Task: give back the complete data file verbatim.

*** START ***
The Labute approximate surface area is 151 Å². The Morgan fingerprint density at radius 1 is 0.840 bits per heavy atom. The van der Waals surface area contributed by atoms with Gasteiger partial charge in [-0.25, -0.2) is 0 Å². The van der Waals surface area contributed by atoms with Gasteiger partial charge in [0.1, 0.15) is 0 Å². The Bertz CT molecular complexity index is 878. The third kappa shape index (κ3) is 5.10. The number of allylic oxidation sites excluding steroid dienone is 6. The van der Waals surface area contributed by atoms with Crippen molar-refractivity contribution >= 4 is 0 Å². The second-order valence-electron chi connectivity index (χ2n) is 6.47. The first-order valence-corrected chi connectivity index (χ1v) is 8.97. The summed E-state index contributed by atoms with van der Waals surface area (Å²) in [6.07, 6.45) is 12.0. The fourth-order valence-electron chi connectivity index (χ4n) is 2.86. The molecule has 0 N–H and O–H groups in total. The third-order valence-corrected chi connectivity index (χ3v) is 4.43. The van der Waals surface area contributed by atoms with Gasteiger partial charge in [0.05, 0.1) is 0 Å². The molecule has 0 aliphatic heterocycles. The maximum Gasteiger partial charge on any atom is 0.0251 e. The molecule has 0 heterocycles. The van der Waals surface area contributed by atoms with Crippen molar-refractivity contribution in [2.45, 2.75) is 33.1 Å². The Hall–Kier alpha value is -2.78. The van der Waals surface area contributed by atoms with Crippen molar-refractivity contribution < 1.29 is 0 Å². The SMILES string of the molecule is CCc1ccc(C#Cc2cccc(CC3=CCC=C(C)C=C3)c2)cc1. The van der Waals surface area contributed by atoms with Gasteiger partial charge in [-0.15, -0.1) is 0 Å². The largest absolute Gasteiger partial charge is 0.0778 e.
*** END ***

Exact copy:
The Labute approximate surface area is 151 Å². The Morgan fingerprint density at radius 1 is 0.840 bits per heavy atom. The van der Waals surface area contributed by atoms with Gasteiger partial charge in [-0.25, -0.2) is 0 Å². The van der Waals surface area contributed by atoms with Gasteiger partial charge in [0.1, 0.15) is 0 Å². The Bertz CT molecular complexity index is 878. The third kappa shape index (κ3) is 5.10. The number of allylic oxidation sites excluding steroid dienone is 6. The van der Waals surface area contributed by atoms with Crippen molar-refractivity contribution >= 4 is 0 Å². The second-order valence-electron chi connectivity index (χ2n) is 6.47. The first-order valence-corrected chi connectivity index (χ1v) is 8.97. The summed E-state index contributed by atoms with van der Waals surface area (Å²) in [6.07, 6.45) is 12.0. The fourth-order valence-electron chi connectivity index (χ4n) is 2.86. The molecule has 0 N–H and O–H groups in total. The third-order valence-corrected chi connectivity index (χ3v) is 4.43. The van der Waals surface area contributed by atoms with Gasteiger partial charge in [0.05, 0.1) is 0 Å². The molecule has 0 aliphatic heterocycles. The maximum Gasteiger partial charge on any atom is 0.0251 e. The molecule has 0 heterocycles. The van der Waals surface area contributed by atoms with Crippen molar-refractivity contribution in [2.45, 2.75) is 33.1 Å². The Hall–Kier alpha value is -2.78. The van der Waals surface area contributed by atoms with Crippen molar-refractivity contribution < 1.29 is 0 Å². The SMILES string of the molecule is CCc1ccc(C#Cc2cccc(CC3=CCC=C(C)C=C3)c2)cc1. The van der Waals surface area contributed by atoms with Gasteiger partial charge in [-0.15, -0.1) is 0 Å². The largest absolute Gasteiger partial charge is 0.0778 e.